The History of Santa Clause
By Glenn R. Swift / December 1, 2016
He's known by many different names in many different languages: Santa Clause (a.k.a. Claus), Father Christmas, and Saint Nick just to name a few. Some believe in him, some do not. For those who do, he comes every Christmas. For those who don't, he hasn't shown up yet. But there's one thing we can all agree on, he has a long history, and it all begins with Saint Nicholas.
Most experts in religious folklore believe that there is no hard evidence to support that St. Nicholas ever existed as a human. In fact, there are quite a few indicators that the legend of St. Nick is based on ancient Pagan tales centuries before the founding of Christianity. This should not be too much of a surprise since many other ancient Pagan gods and goddesses were similarly Christianized in the early centuries of the Church.
Santa's legends appear to have been mainly created out of myths attributed to the Greek God Poseidon, the Roman God Neptune, and the Teutonic God Hold Nickar. During the Middle Ages, the Christian church created a fictional life history for St. Nicholas, the earliest on record was Hagios Nikolaos (Greek for St. Nicholas of Myra).
As you can well imagine, numerous legends and miracles are attributed to Saint Nicholas. When he was an infant, his mother was said to have nursed him only on Wednesdays and Fridays; he fasted the remaining days. (Now that's willpower for a baby!) Throughout his life, he is reputed to having adored children, often throwing gifts (anonymously that is) into the windows of their homes. One fable recounts a sailor who fell overboard and was reputedly saved by Nicholas when the saint walked on water, retrieved the sailor and carried him back to the ship. (I've heard something similar before.)
Then we have the story of an innkeeper who had robbed and dismembered some students. Well... Nicholas faithfully re-assembled them and restored them to life! Now that's a talent! Another story has Nicholas taking pity on an impoverished family with three daughters who faced the threat of being forced into prostitution because they had no wedding dowries. For two of the daughters, the ever-resourceful (and apparently wealthy) St. Nick crept up to their house at night and threw bags of gold through a bedroom window. For the last daughter, he threw a bag of gold down the chimney - which landed in a stocking that she had set by the fireplace for drying. Get it now? So, the traditional association of chimneys and stockings with Santa Clause comes from this story. Last, but not least, Nicholas was also noted for rewarding children (good ones that is) with treats if they had studied their catechism and behaved well. This is how St. Nicholas became the patron saint of schoolchildren and sailors.
The metamorphosis of Saint Nicholas to Santa Clause has taken place primarily in America but with inspiration from the Dutch. In the early days of the New Amsterdam colony, the Dutch Sinterklass became known among their English-speaking neighbors as "Santa Clause" (or "Saint Nick"). In 1809, Washington Irving, a member of the New York Historical Society (which promoted a Dutch Saint Nicholas as its patron saint), created a tale of a chubby, pipe-smoking little Saint Nicholas who rode a magic horse through the air visiting all the houses in New York. The elfish figure was small enough to slide down chimneys with gifts for the good children and switches for the bad ones.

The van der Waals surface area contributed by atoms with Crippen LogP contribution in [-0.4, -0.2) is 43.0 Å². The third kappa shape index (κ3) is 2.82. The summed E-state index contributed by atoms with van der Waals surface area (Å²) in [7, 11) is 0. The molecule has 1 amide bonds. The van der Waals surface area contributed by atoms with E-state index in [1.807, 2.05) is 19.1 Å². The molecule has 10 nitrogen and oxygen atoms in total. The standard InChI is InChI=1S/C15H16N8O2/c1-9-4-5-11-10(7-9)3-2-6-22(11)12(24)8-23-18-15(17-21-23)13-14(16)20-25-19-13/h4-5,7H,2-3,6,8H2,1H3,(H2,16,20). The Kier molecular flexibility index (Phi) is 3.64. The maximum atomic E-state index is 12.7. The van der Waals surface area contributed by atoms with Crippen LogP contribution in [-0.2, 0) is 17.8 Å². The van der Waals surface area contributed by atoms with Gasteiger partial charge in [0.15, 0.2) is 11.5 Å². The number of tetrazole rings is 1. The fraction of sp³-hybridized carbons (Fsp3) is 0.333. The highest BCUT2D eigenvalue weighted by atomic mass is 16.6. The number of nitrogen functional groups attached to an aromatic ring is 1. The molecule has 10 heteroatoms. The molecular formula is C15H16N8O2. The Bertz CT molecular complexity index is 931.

So, you could say that today's Santa Clause is the sum total of several trends, customs and beliefs that only became unified about a century and a half ago. His story is retold every Christmas as a loose-knit collection of tales attributed to the three given to him in America: St. Nicholas, Kriss Kringle, and Santa Clause.
Clement Clark Moore
Much of the present form of the Santa story is most certainly due to the works of two New Yorkers, Dr. Clement Clark Moore and Thomas Nast, the latter is often acclaimed as the "Father of the American Cartoon." In 1822, Dr. Moore wrote a Christmas poem, A Visit from St. Nicholas to read to his children on Christmas Eve. The following year, Harriet Butler read the poem and requested a copy from him. Later, she sent it without Moore's consent for publishing to the Troy, New York Sentinel. Although in Santa's vernacular that might have been "naughty," the poem became immensely popular across the United States. As for the apparent plagiarism, in 1938 Moore revealed that St. Nicholas was his creation. It has appeared countless times since.
The 19th century American cartoonist Thomas Nast, who amazingly had lived on the same West 23rd Street as Dr. Moore, did a series of Christmas drawings for Harper's Weekly. The Harper's story was where today's much familiar fat and rosy cheeked Santa with his large beard and ringing bell made his debut. (This came after a series of modifications of the little elf-like creature depicted in Dr. Moore's poem.)
Of course, no story about Santa would be complete without another colorful New York vignette. You see, little more than a century ago, eight-year old Virginia O' Hanlon wrote a letter to the editor of the New York Sun enquiring as to if there really was a Santa Clause. The editor replied, "Yes, Virginia, there is a Santa Clause."
Santa has been real for millions of children ever since.
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